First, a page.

How Do I Fix My Cat’s Dry Nose?
If you are concerned that your cat has a dry nose and is unwell, the best thing you can do is take him to your veterinarian to check whether he has an illness that needs treatment. If his nose is dry to touch, but he is otherwise well, it is unlikely that your cat’s dry nose is anything to worry about.
It is best to avoid putting anything on your cat’s nose, such as Vaseline, unless instructed to do so by a veterinarian. It could encourage your cat to lick his nose more frequently, which may dry it out further.
Why is My Cat’s Nose Wet?
The moisture on your cat’s nose is usually a mixture of sweat, nasal mucous, and tear drainage. Cat’s noses are amazing, and their sense of smell is over 10 times better than ours! Moisture on their noses helps to trap scent particles so cats can better smell their environment.
When Should I Be Worried if My Cat’s Nose is Wet?
It is essential to distinguish between a normal wet cat nose and a nose that is wet because it’s runny. Any nasal discharge can be a cause for concern, but discolored snot in cats is particularly worrying because it may be a sign that your cat has an upper respiratory tract infection or other underlying illness. If the discharge from your cat’s nose is yellow or green, then an infection is likely.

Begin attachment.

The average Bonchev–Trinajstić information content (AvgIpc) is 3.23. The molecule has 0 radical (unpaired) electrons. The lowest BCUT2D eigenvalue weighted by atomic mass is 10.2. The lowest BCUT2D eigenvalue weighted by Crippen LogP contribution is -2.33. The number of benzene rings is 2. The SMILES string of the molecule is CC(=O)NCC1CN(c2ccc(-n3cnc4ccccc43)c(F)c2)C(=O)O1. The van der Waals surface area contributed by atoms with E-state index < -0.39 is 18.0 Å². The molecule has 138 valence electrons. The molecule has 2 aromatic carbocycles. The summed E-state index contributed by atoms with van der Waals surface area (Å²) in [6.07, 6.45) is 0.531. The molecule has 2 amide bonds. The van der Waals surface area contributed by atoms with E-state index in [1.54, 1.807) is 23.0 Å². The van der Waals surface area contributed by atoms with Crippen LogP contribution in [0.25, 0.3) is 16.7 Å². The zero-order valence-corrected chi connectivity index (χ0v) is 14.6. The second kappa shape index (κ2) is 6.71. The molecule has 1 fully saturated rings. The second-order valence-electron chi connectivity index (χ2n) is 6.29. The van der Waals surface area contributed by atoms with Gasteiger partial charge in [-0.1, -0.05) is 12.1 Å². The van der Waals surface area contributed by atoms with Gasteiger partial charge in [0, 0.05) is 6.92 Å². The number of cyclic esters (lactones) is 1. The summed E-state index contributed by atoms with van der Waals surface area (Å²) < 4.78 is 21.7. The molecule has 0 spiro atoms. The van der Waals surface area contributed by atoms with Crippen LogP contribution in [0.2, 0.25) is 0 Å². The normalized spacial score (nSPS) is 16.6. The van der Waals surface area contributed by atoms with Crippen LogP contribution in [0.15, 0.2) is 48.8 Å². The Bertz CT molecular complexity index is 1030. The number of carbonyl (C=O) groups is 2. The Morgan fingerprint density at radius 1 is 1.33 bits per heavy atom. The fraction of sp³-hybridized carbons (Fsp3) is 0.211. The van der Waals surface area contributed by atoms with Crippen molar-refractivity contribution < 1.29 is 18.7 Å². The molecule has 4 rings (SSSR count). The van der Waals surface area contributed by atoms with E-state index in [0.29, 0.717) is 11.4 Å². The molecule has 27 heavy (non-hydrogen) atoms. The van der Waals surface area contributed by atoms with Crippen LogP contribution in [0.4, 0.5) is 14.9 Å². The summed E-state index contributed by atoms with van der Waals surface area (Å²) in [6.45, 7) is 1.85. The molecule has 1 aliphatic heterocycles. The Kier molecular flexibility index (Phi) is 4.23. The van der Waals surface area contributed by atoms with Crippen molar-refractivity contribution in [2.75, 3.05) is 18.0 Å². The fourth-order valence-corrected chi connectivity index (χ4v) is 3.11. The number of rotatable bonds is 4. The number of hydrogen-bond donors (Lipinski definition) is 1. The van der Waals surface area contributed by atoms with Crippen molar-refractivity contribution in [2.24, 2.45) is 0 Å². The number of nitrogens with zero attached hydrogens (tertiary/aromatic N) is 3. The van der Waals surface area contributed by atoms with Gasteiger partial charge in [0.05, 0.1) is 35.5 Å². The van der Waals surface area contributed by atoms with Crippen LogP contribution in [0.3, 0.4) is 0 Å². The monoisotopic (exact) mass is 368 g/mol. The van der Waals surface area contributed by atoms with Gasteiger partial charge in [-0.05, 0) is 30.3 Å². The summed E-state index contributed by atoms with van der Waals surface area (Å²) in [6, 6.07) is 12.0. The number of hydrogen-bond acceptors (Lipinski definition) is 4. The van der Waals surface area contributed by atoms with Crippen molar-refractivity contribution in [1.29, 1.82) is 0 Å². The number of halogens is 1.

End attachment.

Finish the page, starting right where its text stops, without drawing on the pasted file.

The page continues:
If your cat has a runny nose with a clear discharge, it could be a sign that he has allergies. An allergic cat might also have watery eyes. Either way, it is vital to get your cat checked out by a veterinarian if he has a nasal discharge of any kind.
Nasal discharge is likely to make your cat sneeze more frequently to try and keep his nasal passages clear. Cats breathe primarily through their noses, so if their nasal passages become blocked, they can have difficulty breathing. It is not normal for a cat to pant in the way that a dog does, so if you see your cat panting, this is an emergency, and you should contact your veterinarian straight away for further advice.
Can I Clean My Cat’s Nose?
A cat’s nose and his sense of smell play an important role in stimulating his appetite because cats don’t have many taste receptors. So, if your cat’s nose is stuffed up because he’s sick, he is less likely to eat his food.
Your veterinarian will be able to offer treatments to help alleviate his signs but you can also help him by gently wiping his nose with a damp cloth to his nostrils clear from discharge.
So, is it Normal for My Cat’s Nose to be Dry?
The short answer is yes, it can be completely normal for your cat to have a dry nose! Just make sure he doesn’t have any other symptoms of illness. It can also be normal for your cat to have a wet nose, and they may go from having a dry nose to a wet nose and back again several times in a single day! You will come to know what is normal for your cat, but if you are concerned about your cat’s nose, the best thing to do is contact your veterinarian for advice.
Want more free vet advice? Check out some of our other Ask-a-Vet posts:
- Why Is My Cat Throwing Up Undigested Food? (Vet Answer)
- Cat Panting: Is It Normal, & When Should I React? (Vet Answer)
- Why Does My Cat Meow So Much? Should I Act? (Vet Answer)
Featured Image Credit: RyanMcGuire, Pixabay